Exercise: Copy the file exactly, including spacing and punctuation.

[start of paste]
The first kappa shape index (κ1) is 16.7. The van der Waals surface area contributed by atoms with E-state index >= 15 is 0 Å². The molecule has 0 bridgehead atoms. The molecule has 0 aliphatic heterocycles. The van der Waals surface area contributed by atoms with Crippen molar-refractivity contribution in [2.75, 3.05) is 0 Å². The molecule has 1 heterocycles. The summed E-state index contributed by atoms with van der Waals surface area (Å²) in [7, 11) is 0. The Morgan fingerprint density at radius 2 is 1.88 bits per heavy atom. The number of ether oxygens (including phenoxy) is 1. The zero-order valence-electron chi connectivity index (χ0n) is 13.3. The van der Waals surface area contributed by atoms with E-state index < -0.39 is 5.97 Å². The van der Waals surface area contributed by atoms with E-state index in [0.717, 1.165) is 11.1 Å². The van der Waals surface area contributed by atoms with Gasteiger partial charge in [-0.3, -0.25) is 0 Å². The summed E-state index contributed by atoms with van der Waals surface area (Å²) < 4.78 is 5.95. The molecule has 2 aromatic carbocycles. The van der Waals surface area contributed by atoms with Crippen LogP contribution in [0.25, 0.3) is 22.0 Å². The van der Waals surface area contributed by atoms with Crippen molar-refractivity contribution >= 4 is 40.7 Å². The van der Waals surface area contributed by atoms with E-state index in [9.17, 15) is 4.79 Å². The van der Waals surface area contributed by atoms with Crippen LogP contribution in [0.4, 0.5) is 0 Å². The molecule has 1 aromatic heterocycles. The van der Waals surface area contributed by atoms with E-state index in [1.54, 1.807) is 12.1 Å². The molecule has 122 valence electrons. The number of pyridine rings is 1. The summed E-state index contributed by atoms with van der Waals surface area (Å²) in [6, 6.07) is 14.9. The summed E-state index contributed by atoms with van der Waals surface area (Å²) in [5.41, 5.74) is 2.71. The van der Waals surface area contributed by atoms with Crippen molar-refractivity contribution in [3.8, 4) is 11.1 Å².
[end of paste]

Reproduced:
The first kappa shape index (κ1) is 16.7. The van der Waals surface area contributed by atoms with E-state index >= 15 is 0 Å². The molecule has 0 bridgehead atoms. The molecule has 0 aliphatic heterocycles. The van der Waals surface area contributed by atoms with Crippen molar-refractivity contribution in [2.75, 3.05) is 0 Å². The molecule has 1 heterocycles. The summed E-state index contributed by atoms with van der Waals surface area (Å²) in [7, 11) is 0. The Morgan fingerprint density at radius 2 is 1.88 bits per heavy atom. The number of ether oxygens (including phenoxy) is 1. The zero-order valence-electron chi connectivity index (χ0n) is 13.3. The van der Waals surface area contributed by atoms with E-state index < -0.39 is 5.97 Å². The van der Waals surface area contributed by atoms with E-state index in [0.717, 1.165) is 11.1 Å². The van der Waals surface area contributed by atoms with Gasteiger partial charge in [-0.3, -0.25) is 0 Å². The summed E-state index contributed by atoms with van der Waals surface area (Å²) < 4.78 is 5.95. The molecule has 2 aromatic carbocycles. The van der Waals surface area contributed by atoms with Crippen LogP contribution in [0.25, 0.3) is 22.0 Å². The van der Waals surface area contributed by atoms with Crippen molar-refractivity contribution >= 4 is 40.7 Å². The van der Waals surface area contributed by atoms with E-state index in [9.17, 15) is 4.79 Å². The van der Waals surface area contributed by atoms with Crippen LogP contribution in [0.4, 0.5) is 0 Å². The molecule has 1 aromatic heterocycles. The van der Waals surface area contributed by atoms with E-state index in [1.54, 1.807) is 12.1 Å². The molecule has 122 valence electrons. The number of pyridine rings is 1. The summed E-state index contributed by atoms with van der Waals surface area (Å²) in [6, 6.07) is 14.9. The summed E-state index contributed by atoms with van der Waals surface area (Å²) in [5.41, 5.74) is 2.71. The van der Waals surface area contributed by atoms with Crippen molar-refractivity contribution in [3.8, 4) is 11.1 Å².